I was sitting with a friend of mine a few months ago discussing the work of peacemaking as a central calling to those of us that follow in the ways of Jesus. He and his family live in the West Bank and daily experience the weight of military occupation and oppression. Even though his family owns their land, they are not allowed to build any structures above the ground. They had recently erected tents to host local children for a summer camp promoting reconciliation, and even those had been destroyed by the occupying military.
Rather than fighting back with violence or getting so discouraged that they withdraw, his family got creative. Because they can’t build above ground, they decided to build below. Now they have caves throughout their property where children and teenagers are being taught vocational skills and the practices that make for peace. He is the type of modern day hero that doesn’t make any headlines or is given any medals of honor, but by the standards of the Kingdom Jesus came to inaugurate, he is a hero. Our conversation concluded with him saying, “Yes, we live surrounded by those who claim to be our enemies, but we refuse to be enemies. As followers of Jesus, we have no other choice but to see them as our brothers and sisters.”
Jesus says some stuff in the inaugural speech of his ministry that really upsets the status quo of both the religious and non-religious. In essence, he says, “If you are to follow me as King of this newly inaugurated Kingdom of God, you will need to start loving your enemies as much as yourself. You will need to start getting creative in how you deal with your oppressors in order to choose the way of love and reconciliation rather than the way of revenge and contempt. In fact, when you live as peacemakers, you best reflect what it looks like to be children of God. Those of you that choose this way of life will be blessed.”
A few years later—after Jesus has been announcing the good news of the Kingdom through both word and deed—he looks over Jerusalem and begins to weep. Here is the people and the city that is to symbolize right relationship with God and humanity. It is to be a place of shalom where salvation flows through all aspects of life. It is to be the city of peace. Instead, Jesus stands on the Mount of Olives overlooking the city and laments, “If you, even you, had only recognized on this day the things that make for peace!”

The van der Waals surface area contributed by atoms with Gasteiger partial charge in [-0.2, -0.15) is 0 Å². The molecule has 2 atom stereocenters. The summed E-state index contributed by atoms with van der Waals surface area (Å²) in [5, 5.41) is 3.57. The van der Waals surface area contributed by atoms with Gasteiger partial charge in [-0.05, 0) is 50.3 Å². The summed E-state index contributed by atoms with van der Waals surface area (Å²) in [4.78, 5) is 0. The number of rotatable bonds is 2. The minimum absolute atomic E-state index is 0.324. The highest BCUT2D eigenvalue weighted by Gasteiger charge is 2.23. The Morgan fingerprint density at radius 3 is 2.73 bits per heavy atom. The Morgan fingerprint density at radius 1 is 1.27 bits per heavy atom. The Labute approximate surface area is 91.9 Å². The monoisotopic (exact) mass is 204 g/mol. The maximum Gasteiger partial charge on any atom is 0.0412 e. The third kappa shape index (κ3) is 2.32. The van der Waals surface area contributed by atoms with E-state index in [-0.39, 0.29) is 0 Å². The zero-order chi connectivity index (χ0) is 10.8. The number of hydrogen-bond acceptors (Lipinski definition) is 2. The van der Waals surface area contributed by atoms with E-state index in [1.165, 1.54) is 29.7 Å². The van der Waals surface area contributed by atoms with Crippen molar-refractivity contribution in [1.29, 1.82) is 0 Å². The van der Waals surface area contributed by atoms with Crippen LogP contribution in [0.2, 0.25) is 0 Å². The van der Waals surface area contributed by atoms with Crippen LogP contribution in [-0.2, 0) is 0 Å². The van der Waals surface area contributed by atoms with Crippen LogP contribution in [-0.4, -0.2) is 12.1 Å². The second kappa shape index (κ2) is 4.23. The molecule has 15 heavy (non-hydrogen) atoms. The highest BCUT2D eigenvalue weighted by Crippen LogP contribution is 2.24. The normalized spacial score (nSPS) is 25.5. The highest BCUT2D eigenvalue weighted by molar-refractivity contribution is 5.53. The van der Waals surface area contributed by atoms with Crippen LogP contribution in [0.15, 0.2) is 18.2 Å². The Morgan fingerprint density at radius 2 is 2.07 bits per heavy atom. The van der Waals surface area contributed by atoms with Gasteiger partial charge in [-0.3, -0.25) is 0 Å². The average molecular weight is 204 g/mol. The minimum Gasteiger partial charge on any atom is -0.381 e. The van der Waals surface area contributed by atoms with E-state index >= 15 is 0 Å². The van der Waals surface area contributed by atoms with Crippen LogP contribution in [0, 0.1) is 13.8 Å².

Finally, Jesus, as king, messiah and deliverer models this way of life to the point of death on a cross. Refusing to accept the lure of power through military might or pursuing peace through violence, Jesus embodies the life of suffering and self-sacrifice that he is calling his followers to emulate. Jesus, as the ultimate peacemaker, shows us that the life and work of peacemaking isn’t some fairy tale euphoria, but the gritty, subversive and sacrificial life of faithfulness to a God and kingdom that lives by a different standard than the systems and powers of the world.
Choosing the way of peace is not glamorous, soft or easy. It is subversive, gritty and requires that everyday we reorient our lives around the Prince of Peace. One peacemaker recently told me, “Those who choose non-violence expose themselves to the most violence.”
We live in a culture that associates bravery and bravado with war making and violence. I would argue that creatively living into our vocation as everyday peacemakers not only requires more bravery and bravado, it requires faithfulness and trust in the Good News of Jesus in the most real and tangible ways. My friend, Lynne Hybels says that peacemaking is the most clear form of discipleship.
As humans designed for right relationship with God and others, we have to take this seriously. In Jesus death and resurrection as first born of New Creation, we have each been given a new identity as Resurrection people who are to live as agents of reconciliation.
Peacemaking has been disintegrated from our understanding of the gospel. It has been stigmatized and outsourced rather than embraced and embodied. Living as everyday peacemakers allows us to fully embrace our Resurrection identity as New Creation and reintegrates our role as reconcilers back into our understanding of the gospel.
The work of peacemaking doesn’t just happen on an international, political level; it happens in our neighborhoods. It can no longer be outsourced to politicians. Peacemaking is a grassroots movement that begins to sow seeds of hope that ripple positively into our global village.
What does it look like to be a presence of reconciliation in your neighborhood? What might it mean to follow Jesus into conflict with initiatives of hope rather than withdrawing out of fear?
It’s looking into the eyes of the woman and child without a home and acknowledging their dignity. It’s having that conversation with your friend or family member that will finally clear enough space for your relationship to begin the road to healing. It’s asking the hard questions of the impact of your business decisions on those outside of your direct contact. It’s giving a voice to those that don’t have one on your neighborhood councils, business groups and rec centers. It’s choosing to first and foremost view “the other” through the lens of a shared humanity.
In the end, choosing to live as peacemakers may expose us to the most violence. But with Jesus as the ultimate peacemaker, we understanding that peace can only truly be made real as we follow in the sacrificial Way of the Cross. And when we live into this reality, we rediscover again what it truly means to be human.
Jon Huckins is the Co-Founding Director of The Global Immersion Project, which cultivates everyday peacemakers. He is also a missional church leadership coach with Thresholds. Jon's latest book is Thin Places: Six Postures for Creating and Practicing Missional Community. Find Jon at jonhuckins.net, Twitter or Facebook.